How Sheffield cast its place in the history of World War Two

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The feature on Joe Ashton’s book, headline How Attercliffe won the Battle of Britian, refers to Vickers.

In 1940 the company was called the English Steel Corporation, formed from a merger of Cammell Laird & Vickers. The grand slam bomb referred to was not forged but cast at the Cammell’s Grimesthorpe works on Carlisle Street. However the castings were manufactured using a method originated by Vickers for the manufacture of their famous cast steel bells in the late 1800s. Matching of the grand slam bombs was carried out in the South Machine shop of the Vickers works on Brightside Lane.

The bouncing bombs were drum shaped. These were rotated in the aircraft and designed to skip on the surface of the water to sink as a depth charge against the dam wall. While the breaching of the Mohne and Eder dams in 1943 was considered to be one of the first major victories on German soil, the use of grand slam bombs in 1944, which were of the conventional streamlined bomb shape, caused major disruption and probably shortened the war.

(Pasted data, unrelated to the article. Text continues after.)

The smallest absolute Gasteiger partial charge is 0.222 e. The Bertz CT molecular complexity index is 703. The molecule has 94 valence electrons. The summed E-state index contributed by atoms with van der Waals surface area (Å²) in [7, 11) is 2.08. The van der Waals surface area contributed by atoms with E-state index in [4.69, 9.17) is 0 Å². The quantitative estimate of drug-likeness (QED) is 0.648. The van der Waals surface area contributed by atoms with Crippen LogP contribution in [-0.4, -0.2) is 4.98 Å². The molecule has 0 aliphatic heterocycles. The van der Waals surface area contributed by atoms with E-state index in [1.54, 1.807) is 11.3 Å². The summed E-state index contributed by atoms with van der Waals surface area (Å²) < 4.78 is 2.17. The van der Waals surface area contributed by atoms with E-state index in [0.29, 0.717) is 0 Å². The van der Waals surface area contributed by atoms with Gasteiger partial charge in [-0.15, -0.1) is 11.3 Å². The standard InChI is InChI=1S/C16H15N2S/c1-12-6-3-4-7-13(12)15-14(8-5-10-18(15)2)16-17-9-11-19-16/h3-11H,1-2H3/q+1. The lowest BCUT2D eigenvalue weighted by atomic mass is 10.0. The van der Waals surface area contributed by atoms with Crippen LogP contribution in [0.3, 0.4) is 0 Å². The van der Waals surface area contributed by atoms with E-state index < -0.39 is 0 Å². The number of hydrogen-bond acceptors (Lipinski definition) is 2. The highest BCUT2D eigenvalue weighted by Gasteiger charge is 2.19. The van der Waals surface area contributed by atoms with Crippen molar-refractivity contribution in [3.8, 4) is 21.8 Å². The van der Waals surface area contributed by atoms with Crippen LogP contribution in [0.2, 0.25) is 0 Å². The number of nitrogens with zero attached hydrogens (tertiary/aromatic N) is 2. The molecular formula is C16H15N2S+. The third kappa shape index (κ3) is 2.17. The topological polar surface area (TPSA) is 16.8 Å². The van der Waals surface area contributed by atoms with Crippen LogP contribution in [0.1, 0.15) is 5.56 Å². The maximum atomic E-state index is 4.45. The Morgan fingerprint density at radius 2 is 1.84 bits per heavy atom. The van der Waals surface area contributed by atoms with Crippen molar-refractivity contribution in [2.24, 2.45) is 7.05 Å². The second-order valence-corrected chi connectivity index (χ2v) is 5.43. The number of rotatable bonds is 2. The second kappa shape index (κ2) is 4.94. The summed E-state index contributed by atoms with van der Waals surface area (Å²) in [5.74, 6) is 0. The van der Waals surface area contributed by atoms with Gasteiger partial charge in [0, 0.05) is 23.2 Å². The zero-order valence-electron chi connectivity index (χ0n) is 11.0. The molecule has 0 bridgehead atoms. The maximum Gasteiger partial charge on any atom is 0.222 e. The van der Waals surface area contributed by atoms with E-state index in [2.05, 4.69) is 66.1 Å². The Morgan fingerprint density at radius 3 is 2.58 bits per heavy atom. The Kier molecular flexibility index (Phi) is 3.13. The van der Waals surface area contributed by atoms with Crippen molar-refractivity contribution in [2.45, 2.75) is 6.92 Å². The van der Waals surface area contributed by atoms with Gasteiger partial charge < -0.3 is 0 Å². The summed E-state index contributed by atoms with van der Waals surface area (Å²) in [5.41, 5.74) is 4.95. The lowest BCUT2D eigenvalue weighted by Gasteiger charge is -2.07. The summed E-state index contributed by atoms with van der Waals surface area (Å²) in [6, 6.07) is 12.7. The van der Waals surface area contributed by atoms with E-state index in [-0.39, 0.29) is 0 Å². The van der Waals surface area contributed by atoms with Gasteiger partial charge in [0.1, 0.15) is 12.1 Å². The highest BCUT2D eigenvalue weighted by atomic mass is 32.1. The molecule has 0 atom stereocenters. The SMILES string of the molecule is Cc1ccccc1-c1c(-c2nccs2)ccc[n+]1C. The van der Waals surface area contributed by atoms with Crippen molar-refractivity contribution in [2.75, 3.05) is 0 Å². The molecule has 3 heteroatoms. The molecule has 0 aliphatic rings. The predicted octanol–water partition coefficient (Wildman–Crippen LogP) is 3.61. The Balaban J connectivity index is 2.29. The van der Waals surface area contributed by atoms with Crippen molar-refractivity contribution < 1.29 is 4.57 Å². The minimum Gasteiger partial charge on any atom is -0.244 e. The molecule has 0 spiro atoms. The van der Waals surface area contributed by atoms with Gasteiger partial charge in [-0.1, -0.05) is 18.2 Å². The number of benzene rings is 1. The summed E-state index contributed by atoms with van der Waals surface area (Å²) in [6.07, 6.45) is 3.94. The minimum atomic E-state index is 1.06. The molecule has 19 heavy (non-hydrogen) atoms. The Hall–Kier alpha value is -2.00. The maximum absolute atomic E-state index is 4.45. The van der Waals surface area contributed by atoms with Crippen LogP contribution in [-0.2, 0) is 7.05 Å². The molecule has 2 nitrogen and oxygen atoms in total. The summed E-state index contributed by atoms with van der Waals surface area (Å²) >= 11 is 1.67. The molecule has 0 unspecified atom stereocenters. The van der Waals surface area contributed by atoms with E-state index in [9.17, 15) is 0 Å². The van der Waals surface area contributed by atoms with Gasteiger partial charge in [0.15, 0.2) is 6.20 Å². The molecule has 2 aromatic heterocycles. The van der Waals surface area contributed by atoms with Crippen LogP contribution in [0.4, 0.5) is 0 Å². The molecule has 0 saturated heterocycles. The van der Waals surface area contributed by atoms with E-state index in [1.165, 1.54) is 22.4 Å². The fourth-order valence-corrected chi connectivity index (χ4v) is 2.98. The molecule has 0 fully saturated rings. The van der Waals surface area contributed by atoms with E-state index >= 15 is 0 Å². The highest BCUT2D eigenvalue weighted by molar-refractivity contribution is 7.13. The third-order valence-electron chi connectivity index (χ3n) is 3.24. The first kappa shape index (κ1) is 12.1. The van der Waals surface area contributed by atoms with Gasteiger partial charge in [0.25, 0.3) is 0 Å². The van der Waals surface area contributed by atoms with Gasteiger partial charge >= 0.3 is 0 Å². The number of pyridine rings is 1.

Grimesthorpe works on Carlisle Street was closed following the transfer of the steel casting operations to Vickers works. However the original Vickers works on Brightside Lane which machined the bombs have not been operated as Sheffield Forgemasters and Firth Rixon respectively. The latter controls the drop forge operations which produced the Spitfire crankshafts using a German manufactured hammer!

The South Yorkshire Industrial History Society has published a book by me covering the manufacture of Rolled Heavy Armour Plate at the Sheffield works of Charles Cammell and Vickers and plan to publish a further book covering forging operations at the same companies.

Douglas Oldham

Bingham Park Crescent, S11